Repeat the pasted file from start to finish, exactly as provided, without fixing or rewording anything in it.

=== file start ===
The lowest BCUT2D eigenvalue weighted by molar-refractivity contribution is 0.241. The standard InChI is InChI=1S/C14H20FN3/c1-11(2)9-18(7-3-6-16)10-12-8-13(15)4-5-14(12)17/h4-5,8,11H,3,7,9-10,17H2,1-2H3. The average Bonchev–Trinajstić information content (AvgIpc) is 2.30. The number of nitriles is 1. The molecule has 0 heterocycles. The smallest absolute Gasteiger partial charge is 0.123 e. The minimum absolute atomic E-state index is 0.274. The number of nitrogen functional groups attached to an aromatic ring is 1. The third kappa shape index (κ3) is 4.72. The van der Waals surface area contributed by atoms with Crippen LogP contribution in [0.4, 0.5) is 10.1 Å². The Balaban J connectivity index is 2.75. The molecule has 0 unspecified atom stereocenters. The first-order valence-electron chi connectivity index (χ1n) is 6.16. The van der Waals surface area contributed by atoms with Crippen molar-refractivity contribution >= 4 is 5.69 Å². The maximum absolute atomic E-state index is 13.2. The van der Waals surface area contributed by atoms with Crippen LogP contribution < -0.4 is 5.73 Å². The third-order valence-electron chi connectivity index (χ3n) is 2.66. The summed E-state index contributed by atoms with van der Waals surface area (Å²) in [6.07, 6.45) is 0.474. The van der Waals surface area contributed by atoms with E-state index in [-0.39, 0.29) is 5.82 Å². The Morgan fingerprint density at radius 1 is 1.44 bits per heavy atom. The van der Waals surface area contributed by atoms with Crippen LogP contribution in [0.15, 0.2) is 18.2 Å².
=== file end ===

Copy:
The lowest BCUT2D eigenvalue weighted by molar-refractivity contribution is 0.241. The standard InChI is InChI=1S/C14H20FN3/c1-11(2)9-18(7-3-6-16)10-12-8-13(15)4-5-14(12)17/h4-5,8,11H,3,7,9-10,17H2,1-2H3. The average Bonchev–Trinajstić information content (AvgIpc) is 2.30. The number of nitriles is 1. The molecule has 0 heterocycles. The smallest absolute Gasteiger partial charge is 0.123 e. The minimum absolute atomic E-state index is 0.274. The number of nitrogen functional groups attached to an aromatic ring is 1. The third kappa shape index (κ3) is 4.72. The van der Waals surface area contributed by atoms with Crippen LogP contribution in [0.4, 0.5) is 10.1 Å². The Balaban J connectivity index is 2.75. The molecule has 0 unspecified atom stereocenters. The first-order valence-electron chi connectivity index (χ1n) is 6.16. The van der Waals surface area contributed by atoms with Crippen molar-refractivity contribution >= 4 is 5.69 Å². The maximum absolute atomic E-state index is 13.2. The van der Waals surface area contributed by atoms with Crippen LogP contribution < -0.4 is 5.73 Å². The third-order valence-electron chi connectivity index (χ3n) is 2.66. The summed E-state index contributed by atoms with van der Waals surface area (Å²) in [6.07, 6.45) is 0.474. The van der Waals surface area contributed by atoms with E-state index in [-0.39, 0.29) is 5.82 Å². The Morgan fingerprint density at radius 1 is 1.44 bits per heavy atom. The van der Waals surface area contributed by atoms with Crippen LogP contribution in [0.15, 0.2) is 18.2 Å².